A long-legged, web-footed shore bird possessing a slender, up-curved bill, found in western and southern states.
(LCIL-653: dp. 387 (f.); l. 159'0"; b. 23'8"; dr. 5'8"; s. 14.4 k.; cpl. 40; a. 5 20mm.; cl. LCIL-351)
The second Avocet was laid down as LCIL-653 on 14 June 1944 at Barber, N.J., by the New Jersey Shipbuilding Corp.; launched on 14 July 1944; and commissioned on 21 July 1944.
Assigned to the Pacific during the last year of World War II, LCIL-653 served in the Philippines in the spring of 1945. Sheparticipated in the occupation of many of the smaller islands around Mindanao and of those that comprise the Sulu Archipelago. After the war, the ship returned to the United States and was placed out of commission, in reserve, on 6 June 1946. On 7 March 1952, LCIL-65,'1 was reclassified as a minehunter and was redesignated AMCU-16. That same day, she was named Avocet. Her conversion began on 1 July 1953 at the Puget Sound Naval Shipyard, and she was recommissioned there on 9 December 1953, Lt. James E. McMullen in command.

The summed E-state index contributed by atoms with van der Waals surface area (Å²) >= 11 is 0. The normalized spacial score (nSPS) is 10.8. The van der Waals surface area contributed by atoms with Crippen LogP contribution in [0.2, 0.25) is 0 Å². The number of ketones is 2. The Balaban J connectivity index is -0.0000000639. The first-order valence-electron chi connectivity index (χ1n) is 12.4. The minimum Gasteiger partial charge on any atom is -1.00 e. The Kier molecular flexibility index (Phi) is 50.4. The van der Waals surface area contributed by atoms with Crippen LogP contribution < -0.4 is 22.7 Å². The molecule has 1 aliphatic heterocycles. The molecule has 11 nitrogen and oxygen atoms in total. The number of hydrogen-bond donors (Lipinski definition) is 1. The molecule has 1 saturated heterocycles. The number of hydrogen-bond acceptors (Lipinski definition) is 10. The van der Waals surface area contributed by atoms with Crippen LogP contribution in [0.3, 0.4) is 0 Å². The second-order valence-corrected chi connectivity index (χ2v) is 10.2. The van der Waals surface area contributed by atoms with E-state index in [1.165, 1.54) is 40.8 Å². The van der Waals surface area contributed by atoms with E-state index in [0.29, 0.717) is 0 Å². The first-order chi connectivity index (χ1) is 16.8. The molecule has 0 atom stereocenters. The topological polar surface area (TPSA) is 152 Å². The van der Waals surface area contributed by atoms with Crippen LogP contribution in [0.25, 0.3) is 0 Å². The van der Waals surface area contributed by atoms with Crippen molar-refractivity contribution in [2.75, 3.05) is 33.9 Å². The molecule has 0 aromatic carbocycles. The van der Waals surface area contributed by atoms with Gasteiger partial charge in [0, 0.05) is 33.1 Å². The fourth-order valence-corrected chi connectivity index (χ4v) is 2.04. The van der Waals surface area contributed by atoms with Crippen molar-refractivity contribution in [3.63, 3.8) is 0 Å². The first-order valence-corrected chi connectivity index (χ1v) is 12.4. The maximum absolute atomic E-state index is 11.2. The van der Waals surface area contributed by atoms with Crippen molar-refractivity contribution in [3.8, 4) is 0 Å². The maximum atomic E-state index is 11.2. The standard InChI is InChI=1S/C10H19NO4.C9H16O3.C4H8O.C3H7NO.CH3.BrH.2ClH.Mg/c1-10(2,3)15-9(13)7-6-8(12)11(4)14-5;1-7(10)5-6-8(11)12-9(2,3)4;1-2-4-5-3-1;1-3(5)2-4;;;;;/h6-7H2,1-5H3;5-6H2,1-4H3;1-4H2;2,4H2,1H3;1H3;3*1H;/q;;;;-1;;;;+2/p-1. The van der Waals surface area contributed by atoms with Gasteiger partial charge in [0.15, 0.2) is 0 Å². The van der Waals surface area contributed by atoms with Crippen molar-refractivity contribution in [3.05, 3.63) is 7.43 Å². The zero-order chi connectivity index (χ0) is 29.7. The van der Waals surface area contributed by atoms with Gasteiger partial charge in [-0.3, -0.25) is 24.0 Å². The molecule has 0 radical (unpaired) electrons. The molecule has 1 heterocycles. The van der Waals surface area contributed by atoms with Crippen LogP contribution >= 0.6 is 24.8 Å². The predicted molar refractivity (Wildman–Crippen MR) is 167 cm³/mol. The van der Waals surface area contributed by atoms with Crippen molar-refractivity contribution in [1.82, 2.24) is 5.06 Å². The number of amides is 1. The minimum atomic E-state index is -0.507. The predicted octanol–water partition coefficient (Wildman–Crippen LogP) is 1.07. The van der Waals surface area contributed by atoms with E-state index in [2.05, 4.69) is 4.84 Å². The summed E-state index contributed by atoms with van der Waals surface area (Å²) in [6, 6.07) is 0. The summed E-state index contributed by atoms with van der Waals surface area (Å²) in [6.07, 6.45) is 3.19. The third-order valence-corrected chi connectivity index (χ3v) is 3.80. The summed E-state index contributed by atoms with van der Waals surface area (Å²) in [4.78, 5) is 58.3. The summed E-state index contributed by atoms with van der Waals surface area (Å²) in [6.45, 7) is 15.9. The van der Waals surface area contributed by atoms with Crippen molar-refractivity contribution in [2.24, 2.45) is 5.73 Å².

However, her return to active duty proved brief. For less than 15 months, Avocet operated out of San Diego conducting experiments for the Naval Electronics Laboratory. She also served as a sonar training ship and participated in mine hunting exercises. On 23 February 1955, she arrived in San Francisco where she began preparations for inactivation. While undergoing inactivation overhaul, she was reclassified as a coastal mine-hunter with the designation MHC-16. Avocet was towed to Stockton, Calif., on 5 May 1955 and was decommissioned there on 20 May 1955. Her disposal was approved on 21 December 1959, and her name was struck from the Navy list on 1 January 1960.
Avocet earned one battle star during World War II as LCIL-653.